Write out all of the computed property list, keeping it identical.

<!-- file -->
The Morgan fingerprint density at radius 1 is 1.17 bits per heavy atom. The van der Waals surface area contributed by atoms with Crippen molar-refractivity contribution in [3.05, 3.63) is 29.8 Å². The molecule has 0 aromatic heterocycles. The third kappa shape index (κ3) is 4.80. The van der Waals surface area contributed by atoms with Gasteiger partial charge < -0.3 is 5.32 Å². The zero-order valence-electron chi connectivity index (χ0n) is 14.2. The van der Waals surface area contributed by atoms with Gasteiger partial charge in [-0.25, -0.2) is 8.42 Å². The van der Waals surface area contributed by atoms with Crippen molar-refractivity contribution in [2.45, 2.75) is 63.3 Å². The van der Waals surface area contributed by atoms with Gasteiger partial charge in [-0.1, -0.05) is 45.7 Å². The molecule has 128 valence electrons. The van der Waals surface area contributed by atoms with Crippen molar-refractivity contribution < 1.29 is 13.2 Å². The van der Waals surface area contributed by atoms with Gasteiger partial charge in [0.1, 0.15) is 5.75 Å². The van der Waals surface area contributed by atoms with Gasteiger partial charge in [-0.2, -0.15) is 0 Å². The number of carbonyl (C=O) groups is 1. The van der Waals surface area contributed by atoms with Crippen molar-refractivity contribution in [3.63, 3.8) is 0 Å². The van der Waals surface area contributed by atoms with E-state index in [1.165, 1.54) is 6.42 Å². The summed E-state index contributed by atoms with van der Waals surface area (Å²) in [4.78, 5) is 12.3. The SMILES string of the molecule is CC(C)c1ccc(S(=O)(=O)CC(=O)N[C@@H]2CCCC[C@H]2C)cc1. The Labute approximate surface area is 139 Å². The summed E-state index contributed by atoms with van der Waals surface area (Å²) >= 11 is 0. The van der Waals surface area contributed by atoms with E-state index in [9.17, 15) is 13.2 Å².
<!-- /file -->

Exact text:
The Morgan fingerprint density at radius 1 is 1.17 bits per heavy atom. The van der Waals surface area contributed by atoms with Crippen molar-refractivity contribution in [3.05, 3.63) is 29.8 Å². The molecule has 0 aromatic heterocycles. The third kappa shape index (κ3) is 4.80. The van der Waals surface area contributed by atoms with Gasteiger partial charge < -0.3 is 5.32 Å². The zero-order valence-electron chi connectivity index (χ0n) is 14.2. The van der Waals surface area contributed by atoms with Gasteiger partial charge in [-0.25, -0.2) is 8.42 Å². The van der Waals surface area contributed by atoms with Crippen molar-refractivity contribution in [2.45, 2.75) is 63.3 Å². The van der Waals surface area contributed by atoms with Gasteiger partial charge in [-0.1, -0.05) is 45.7 Å². The molecule has 128 valence electrons. The van der Waals surface area contributed by atoms with Crippen molar-refractivity contribution < 1.29 is 13.2 Å². The van der Waals surface area contributed by atoms with Gasteiger partial charge in [0.1, 0.15) is 5.75 Å². The van der Waals surface area contributed by atoms with Gasteiger partial charge in [-0.2, -0.15) is 0 Å². The number of carbonyl (C=O) groups is 1. The van der Waals surface area contributed by atoms with Crippen molar-refractivity contribution in [3.63, 3.8) is 0 Å². The van der Waals surface area contributed by atoms with E-state index in [1.165, 1.54) is 6.42 Å². The summed E-state index contributed by atoms with van der Waals surface area (Å²) in [4.78, 5) is 12.3. The SMILES string of the molecule is CC(C)c1ccc(S(=O)(=O)CC(=O)N[C@@H]2CCCC[C@H]2C)cc1. The Labute approximate surface area is 139 Å². The summed E-state index contributed by atoms with van der Waals surface area (Å²) >= 11 is 0. The van der Waals surface area contributed by atoms with E-state index in [9.17, 15) is 13.2 Å².